Adjutant Albert L. Peel, 19th Mississippi Infantry.

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Killed at the Bloody Angle, Spotsylvania Court House, VA, 12 May 1864.


“Adjutant Peel had thrown aside his sword and with a very fine rifle, captured from the enemy, he was shooting as rapidly as he could reload. He fell, shot through the head at the foot of an oak tree which had been cut down by deadly missiles. His body was found by his brother, Dr. R. H. Peel, who was then surgeon of the regiment, and it was buried after dark. The stump of this oak tree at the root of which Adjutant Peel fell measured at the time Twenty-two inches in diameter, and is now among the war relics in the museum at Washington City. We buried Adjutant Peel’s body beside his colonel, the gallant T. J. Hardin, who was also killed in the battle.”

Excerpt from Confederate Veteran, Volume 10, Page 367: “THE LAST ROLL.”


Peel’s transcribed war diary is available here: http://freepages.family.rootsweb.ancestry.com/~peel/peeldec.html
 

Tom Elmore

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Jan 16, 2015
Albert and Addison ("Add") Peel were first cousins of Lt. William H. "Billy" Peel and his brother Eli, who served in Company C of the 11th Mississippi. See Albert's diary entry of 8 June 1863 in which he mentions a visit by his "cousins Bill and Elie Peel ... "

William H. Peel's diary can be found in Far From Home, The Diary of Lt. William H. Peel, 1863-1865, transcribed by Ellen Sheffield Wilds (Carrollton, MS: The Pioneer Publishing Co., 2005) The latter book states that in 1861, Albert was 19 years old, Addison was 18, William was 23, and Eli was also 19 years old. On 3 July 1863 at Gettysburg, their respective brigades (Davis and Posey) were for a time nearly adjacent on Seminary Ridge. William often noted in his diary whenever Posey's brigade was encountered. Albert's diary likewise has entries about the Mississippians in Barksdale's Brigade, so it is clear that the three Mississippi brigades in the Army of Northern Virginia kept an eye out for each other, especially companies raised in the same county, which contained old friends and even family members as per the above example.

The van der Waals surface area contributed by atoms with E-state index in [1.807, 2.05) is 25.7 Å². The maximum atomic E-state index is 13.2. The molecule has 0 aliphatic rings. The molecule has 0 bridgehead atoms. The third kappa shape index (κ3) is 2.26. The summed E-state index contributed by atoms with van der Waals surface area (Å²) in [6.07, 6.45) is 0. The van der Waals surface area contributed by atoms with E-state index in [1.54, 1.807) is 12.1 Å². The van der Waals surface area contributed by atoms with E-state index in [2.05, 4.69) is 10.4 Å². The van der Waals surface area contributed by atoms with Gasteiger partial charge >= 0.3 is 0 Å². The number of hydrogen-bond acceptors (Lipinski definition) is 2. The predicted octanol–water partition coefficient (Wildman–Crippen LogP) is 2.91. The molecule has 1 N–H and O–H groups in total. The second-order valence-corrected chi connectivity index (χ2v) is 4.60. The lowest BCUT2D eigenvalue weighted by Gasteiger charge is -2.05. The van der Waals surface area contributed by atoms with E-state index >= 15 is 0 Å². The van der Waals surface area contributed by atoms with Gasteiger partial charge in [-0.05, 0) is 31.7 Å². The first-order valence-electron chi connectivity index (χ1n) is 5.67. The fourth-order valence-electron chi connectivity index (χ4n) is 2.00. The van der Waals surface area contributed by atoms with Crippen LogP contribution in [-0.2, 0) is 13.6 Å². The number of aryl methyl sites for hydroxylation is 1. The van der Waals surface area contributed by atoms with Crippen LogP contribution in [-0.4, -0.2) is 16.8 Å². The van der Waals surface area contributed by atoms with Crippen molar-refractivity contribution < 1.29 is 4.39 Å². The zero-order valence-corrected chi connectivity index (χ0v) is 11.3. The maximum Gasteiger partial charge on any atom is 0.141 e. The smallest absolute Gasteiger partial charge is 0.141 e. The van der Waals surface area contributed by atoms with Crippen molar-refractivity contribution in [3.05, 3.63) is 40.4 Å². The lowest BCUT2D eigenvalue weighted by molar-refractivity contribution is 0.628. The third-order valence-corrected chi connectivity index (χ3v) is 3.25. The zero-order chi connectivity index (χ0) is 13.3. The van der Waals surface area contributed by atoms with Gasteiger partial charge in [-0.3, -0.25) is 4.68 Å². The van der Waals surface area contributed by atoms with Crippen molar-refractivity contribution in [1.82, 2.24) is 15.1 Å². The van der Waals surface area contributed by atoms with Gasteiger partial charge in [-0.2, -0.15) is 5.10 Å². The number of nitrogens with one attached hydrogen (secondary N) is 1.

Tom Elmore

1st Lieutenant
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Jan 16, 2015
There's more. Albert and Addison's older brother, Robert H. Peel, became an Assistant Surgeon in the 19th Mississippi. Robert graduated from the New Orleans School of Medicine - he was about 30 years old in 1861.

In addition, William H. Peel's sister, Molly, married Radfird Greene Gunn in 1860. Radfird and his brother Lundy Reid Gunn both served in Company A, 17th Mississippi. William H. Peel stopped to speak with the two Gunn brothers in the early evening of 1 July 1863, on the Chambersburg Pike west of Gettysburg. William must have got rather involved in his conversation, because when he returned he found that his company had in the meantime been sent out on picket and he had to run a mile in the dark to catch up with it (source: Far From Home; see my previous post).
 

AUG

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Nov 20, 2012
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The 19th Mississippi Infantry was in Brig. Gen. Nathaniel H. Harris' Brigade, i.e. the Featherston/Posey/Harris Mississippi Brigade - 12th, 16th, 19th, and 48th Miss. Inf.

After Hancock's assault on May 12 broke through the Mule Shoe, Harris' Mississippi Brigade was one of those sent in to counter-attack the Federal assault and retake the angle. Actually IIRC they were sent in to support Ramseur's NC Brigade, which had already retaken a portion of the Confederate entrenchments (at the western side of the Mule Shoe, the "Bloody Angle") and was barely holding onto its ground there. After Harris' Brigade reached the angle the slugfest began, both sides fighting hand to hand and firing into each others faces over the earthworks in the mud and rain for the rest of the day.

I remember someone here had an ancestor in Harris' Brigade who had fought at Spotsylvania, can't remember who though. There was a thread posted a long time ago; I'll post the link if I manage to find it again.
 
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